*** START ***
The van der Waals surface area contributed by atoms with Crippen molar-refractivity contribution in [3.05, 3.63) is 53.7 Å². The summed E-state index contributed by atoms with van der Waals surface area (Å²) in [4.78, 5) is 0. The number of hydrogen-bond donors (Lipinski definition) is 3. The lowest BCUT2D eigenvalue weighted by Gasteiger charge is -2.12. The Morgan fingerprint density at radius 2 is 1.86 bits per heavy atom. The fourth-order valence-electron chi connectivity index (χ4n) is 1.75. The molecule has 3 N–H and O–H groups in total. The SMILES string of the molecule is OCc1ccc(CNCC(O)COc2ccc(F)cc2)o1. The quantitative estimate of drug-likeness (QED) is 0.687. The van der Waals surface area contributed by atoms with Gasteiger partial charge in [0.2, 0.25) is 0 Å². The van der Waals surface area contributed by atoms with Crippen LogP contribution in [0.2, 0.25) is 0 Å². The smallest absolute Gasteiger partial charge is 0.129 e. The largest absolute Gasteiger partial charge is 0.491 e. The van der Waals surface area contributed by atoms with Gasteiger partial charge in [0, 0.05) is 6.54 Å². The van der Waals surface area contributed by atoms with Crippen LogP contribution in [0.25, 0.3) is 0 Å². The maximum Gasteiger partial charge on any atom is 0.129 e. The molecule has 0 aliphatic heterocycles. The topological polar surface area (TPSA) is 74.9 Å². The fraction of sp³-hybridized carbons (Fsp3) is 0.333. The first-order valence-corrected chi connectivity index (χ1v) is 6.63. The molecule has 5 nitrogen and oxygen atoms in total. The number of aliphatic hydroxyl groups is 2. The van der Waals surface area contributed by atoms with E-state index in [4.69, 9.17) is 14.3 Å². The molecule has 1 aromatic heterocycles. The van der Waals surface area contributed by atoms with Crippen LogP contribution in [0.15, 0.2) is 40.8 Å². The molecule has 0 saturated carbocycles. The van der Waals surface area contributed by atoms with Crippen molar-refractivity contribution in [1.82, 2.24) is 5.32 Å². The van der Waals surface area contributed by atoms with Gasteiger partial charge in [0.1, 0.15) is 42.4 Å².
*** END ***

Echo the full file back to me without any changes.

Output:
The van der Waals surface area contributed by atoms with Crippen molar-refractivity contribution in [3.05, 3.63) is 53.7 Å². The summed E-state index contributed by atoms with van der Waals surface area (Å²) in [4.78, 5) is 0. The number of hydrogen-bond donors (Lipinski definition) is 3. The lowest BCUT2D eigenvalue weighted by Gasteiger charge is -2.12. The Morgan fingerprint density at radius 2 is 1.86 bits per heavy atom. The fourth-order valence-electron chi connectivity index (χ4n) is 1.75. The molecule has 3 N–H and O–H groups in total. The SMILES string of the molecule is OCc1ccc(CNCC(O)COc2ccc(F)cc2)o1. The quantitative estimate of drug-likeness (QED) is 0.687. The van der Waals surface area contributed by atoms with Gasteiger partial charge in [0.2, 0.25) is 0 Å². The van der Waals surface area contributed by atoms with Crippen LogP contribution in [0.2, 0.25) is 0 Å². The smallest absolute Gasteiger partial charge is 0.129 e. The largest absolute Gasteiger partial charge is 0.491 e. The van der Waals surface area contributed by atoms with Gasteiger partial charge in [0, 0.05) is 6.54 Å². The van der Waals surface area contributed by atoms with Crippen LogP contribution in [0.25, 0.3) is 0 Å². The maximum Gasteiger partial charge on any atom is 0.129 e. The molecule has 0 aliphatic heterocycles. The topological polar surface area (TPSA) is 74.9 Å². The fraction of sp³-hybridized carbons (Fsp3) is 0.333. The first-order valence-corrected chi connectivity index (χ1v) is 6.63. The molecule has 5 nitrogen and oxygen atoms in total. The number of aliphatic hydroxyl groups is 2. The van der Waals surface area contributed by atoms with E-state index in [4.69, 9.17) is 14.3 Å². The molecule has 1 aromatic heterocycles. The van der Waals surface area contributed by atoms with Crippen LogP contribution in [0.15, 0.2) is 40.8 Å². The molecule has 0 saturated carbocycles. The van der Waals surface area contributed by atoms with Crippen molar-refractivity contribution in [1.82, 2.24) is 5.32 Å². The van der Waals surface area contributed by atoms with Gasteiger partial charge in [0.1, 0.15) is 42.4 Å².